I am trying to run an application (code-server) as a sudo user. This application is basically allowing me to run Visual Studio Code online. I created the service file as below: (vsc.service)

Description=Running Visual Studio Code Online

ExecStart=/usr/bin/sudo /usr/bin/vsc.sh


As you can see that the service file has the user and group information.

here is the script I want to run as service (/usr/bin/vsc.sh)

cd /home/dev001/projects
code-server -p 80 --allow-http --password somepassword

It runs fine but the problem is that the user who is running the process is still kept as root, but working as dev001. here is the screenshot of the terminal access via the running service:

vscode terminal window screenshot

Please help me if you have any solution to the problem.

Edit 01:

I have taken the nginx help to do a port forward (reverse proxy) to resolve the issue, until code-server gets matured and have the daemonised support for running directly on port 80 or 443. The one benefit I got with this approach is that I am able to install the letsencrypt ssl. so no my environment is all running as I needed to be. There are other issues thought, but they are not related to this thread.

  • 1
    Could it be the ExecStart=/usr/bin/sudo /usr/bin/vsc.sh line? Does it run without /usr/bin/sudo? It sorta looks like it's dropping permissions only to elevate privileges again. May 3, 2019 at 21:09
  • The process has to be executed as user (dev001) but with sudo so that it can open port 80. Without sudo a user can't open the port 80 on the system (at least thats what I understand, I don't know how apache or tomcat or ngnix does that :) ). May 4, 2019 at 0:40
  • I see your problem. Either you need to change the port, or you'll have to do a more complicated workaround (for example: liquidat.wordpress.com/2018/01/04/…). SOME services have a configuration to drop privileges after opening the privileged port; I'm assuming code-server has not such option. May 6, 2019 at 21:29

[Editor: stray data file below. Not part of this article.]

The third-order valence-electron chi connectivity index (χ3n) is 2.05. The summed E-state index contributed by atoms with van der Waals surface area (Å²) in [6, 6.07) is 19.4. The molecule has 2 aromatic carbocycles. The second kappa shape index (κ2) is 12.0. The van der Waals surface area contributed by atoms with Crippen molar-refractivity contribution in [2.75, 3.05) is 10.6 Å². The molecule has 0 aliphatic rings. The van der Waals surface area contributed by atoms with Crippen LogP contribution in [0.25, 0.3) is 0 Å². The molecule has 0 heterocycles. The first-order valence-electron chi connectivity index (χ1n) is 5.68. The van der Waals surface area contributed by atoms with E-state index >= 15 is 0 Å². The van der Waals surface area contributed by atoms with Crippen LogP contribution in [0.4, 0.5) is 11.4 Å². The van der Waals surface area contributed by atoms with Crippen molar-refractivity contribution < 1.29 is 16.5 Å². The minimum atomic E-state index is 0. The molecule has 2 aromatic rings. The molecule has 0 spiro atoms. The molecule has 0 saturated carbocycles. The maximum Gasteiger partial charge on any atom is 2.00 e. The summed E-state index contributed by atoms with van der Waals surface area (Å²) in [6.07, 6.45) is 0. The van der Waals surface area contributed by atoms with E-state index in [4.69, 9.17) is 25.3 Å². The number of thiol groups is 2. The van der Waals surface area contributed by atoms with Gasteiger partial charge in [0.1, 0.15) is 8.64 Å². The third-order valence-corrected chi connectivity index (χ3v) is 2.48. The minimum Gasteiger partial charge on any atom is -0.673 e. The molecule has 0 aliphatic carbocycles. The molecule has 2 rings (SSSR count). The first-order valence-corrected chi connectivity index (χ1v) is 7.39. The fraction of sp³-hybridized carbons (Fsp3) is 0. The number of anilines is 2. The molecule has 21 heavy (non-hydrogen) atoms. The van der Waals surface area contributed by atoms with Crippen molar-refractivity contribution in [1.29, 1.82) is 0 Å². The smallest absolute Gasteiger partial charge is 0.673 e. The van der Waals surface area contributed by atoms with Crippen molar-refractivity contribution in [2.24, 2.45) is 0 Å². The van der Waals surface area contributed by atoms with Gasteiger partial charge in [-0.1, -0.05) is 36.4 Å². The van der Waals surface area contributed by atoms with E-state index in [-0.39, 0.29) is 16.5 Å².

• You can run your process on a different port, that can be opened by a non-root user, and start a port forwarder service (like tcppm: 3proxy.ru/doc/man8/tcppm.8.html ) as root, which will bin to port 80 and forward this port to whatever port your service is running on
    – raj
    Sep 7, 2020 at 20:16

1 Answer 1


How is your screen shot relevant? You're showing the user and directory of your shell. I could misunderstand, but I think some confusion lies here.

The SystemD service you have should start when you boot the machine, as the dev001 user. You can find this using systemctl or ps aux | grep vsc.sh or similar. The key here is not to look at your shell, but the owner of the actual process.

sudo systemctl enable vsc.service
sudo systemctl start vsc.service
sudo ps aux | grep vsc

You should see that your service is being run by the user set in your vsc.service file.

  • I believe the shell part of the the vscode UI. And if the service was running as the user, how could it open a shell as root? May 3, 2019 at 21:11
  • Why do you want to open a shell as root? I thought you wanted a process to run, as dev001, and controlled via systemctl.
    – earthmeLon
    May 4, 2019 at 0:03
  • @RyanJ.Yoder yes the shell is part of the vscode and it clearly shows that whomi is root but the pwd for the ~/project folder belongs to dev001 and @earthmeLon here is the response from ps aux ``` root@PGDevEnv001:~/projects# sudo ps aux | grep vsc root 2221 0.0 0.0 67984 4164 ? Ss May03 0:00 /usr/bin/sudo /usr/bin/vsc.sh root 2222 0.0 0.0 4628 772 ? S May03 0:00 sh /usr/bin/vsc.sh root 8072 0.0 0.0 14728 1004 pts/0 S+ 00:07 0:00 grep --color=auto vsc root@PGDevEnv001:~/projects# ``` showing process running as root May 4, 2019 at 0:07
  • also one more thing to point out there that the prompt is showing # in place of $ so it is currently running in system administrator mode not in normal user mode. May 5, 2019 at 0:34

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